The Danger of Treating Workers Like Resources

Article

by Lily Hannigan

Russia Ignites Climate of Disorder and Intimidation in Ukraine

In recent weeks a number of alarming situations have broken out in Ukraine. The country has been struck by sophisticated cyber attacks and Russian troops have been patrolling the borders, creating a climate of uncertainty and intimidation.

Last week a number of government departments in Ukraine were effectively shut down, as the digital interfaces of the ministry of foreign affairs and ministry for education were hit by an anonymous source. In place of webpages, visitors were met with the hostile message ‘Ukrainians be afraid and expect worse.’ As well as state communications, the attacks affected water supplies, electricity and payment gateways, a series of events that closely mimics Russia’s 2014 targeting of Ukraine’s national grid. The source of these attacks is unknown, but evidence points towards extra-governmental Russian hackers (source: BBC).

As of today, the precise involvement of the Kremlin is yet to be confirmed. British intelligence has warned of a plot to install former Russian MP Yevhen Murayev in place of a toppled Ukrainian government, while key figures in both Ukraine and Russia vehemently denying this (source: Guardian).

The consequence of all this is what most commentators expect is Russia’s initial aim: mass confusion, anxiety and instability.

screenshot of hacked Ukrainian webpage

Hackers shut down key webpages and replaced them with threatening messages

Ukrainian Freelancers Worry About Job Loss as Threat From Russia Mounts

As news of unrest between Russia and Ukraine reached us, our thoughts immediately turned to our team mates and contractors in the region.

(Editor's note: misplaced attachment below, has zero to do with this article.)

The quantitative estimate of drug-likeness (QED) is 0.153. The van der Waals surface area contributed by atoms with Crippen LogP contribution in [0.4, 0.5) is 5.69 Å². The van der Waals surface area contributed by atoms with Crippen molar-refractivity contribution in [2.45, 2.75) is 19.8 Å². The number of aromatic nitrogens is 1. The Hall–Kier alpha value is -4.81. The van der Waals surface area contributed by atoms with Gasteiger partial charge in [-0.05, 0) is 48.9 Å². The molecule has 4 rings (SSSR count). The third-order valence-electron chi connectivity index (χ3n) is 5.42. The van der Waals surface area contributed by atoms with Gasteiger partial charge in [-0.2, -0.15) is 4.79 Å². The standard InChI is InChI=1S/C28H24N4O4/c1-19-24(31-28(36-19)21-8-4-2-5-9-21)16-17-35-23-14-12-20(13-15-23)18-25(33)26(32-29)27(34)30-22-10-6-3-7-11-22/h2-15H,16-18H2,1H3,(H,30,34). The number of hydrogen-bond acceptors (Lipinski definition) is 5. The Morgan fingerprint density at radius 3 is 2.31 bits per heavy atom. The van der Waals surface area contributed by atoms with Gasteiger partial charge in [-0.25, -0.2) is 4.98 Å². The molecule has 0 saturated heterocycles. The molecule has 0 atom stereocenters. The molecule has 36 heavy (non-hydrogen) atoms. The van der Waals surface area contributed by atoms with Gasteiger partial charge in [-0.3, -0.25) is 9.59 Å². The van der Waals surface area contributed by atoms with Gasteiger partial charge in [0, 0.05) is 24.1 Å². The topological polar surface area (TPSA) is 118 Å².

In the face of hybrid attacks from Russia, Sofiia, one of our brilliant developers, has decided to leave her native Kiev and escape to Poland. The whole experience has left her feeling ‘anxious and humiliated.’

Amongst huge upheavals in her personal circumstances and acute political uncertainty, Sofiia said ‘I was worried because I could get into circumstances where I would not be not able to work.’

Like the majority of our developers, Sofiia works for us on a freelance basis. Being a freelancer allows you to work on a variety of projects of your choosing, from wherever you like and (within reason) whenever you like.

International contracting is prevalent in many industries in our globalised world, and digital design is no exception. It wouldn’t be unusual to find a copywriter from the UK working with a designer from France and a developer from Romania on a project for US client.

But for all the freedoms and creative possibilities this approach to work gives individuals, it also puts freelancers in an incredibly vulnerable position.

What do you do when your country is being invaded but your client is expecting business as usual?

We’ve been lucky enough to work with Ukrainian developers on a range of projects, including this site for circus performer Francesca Hyde

The Limits of Treating Workers Like Resources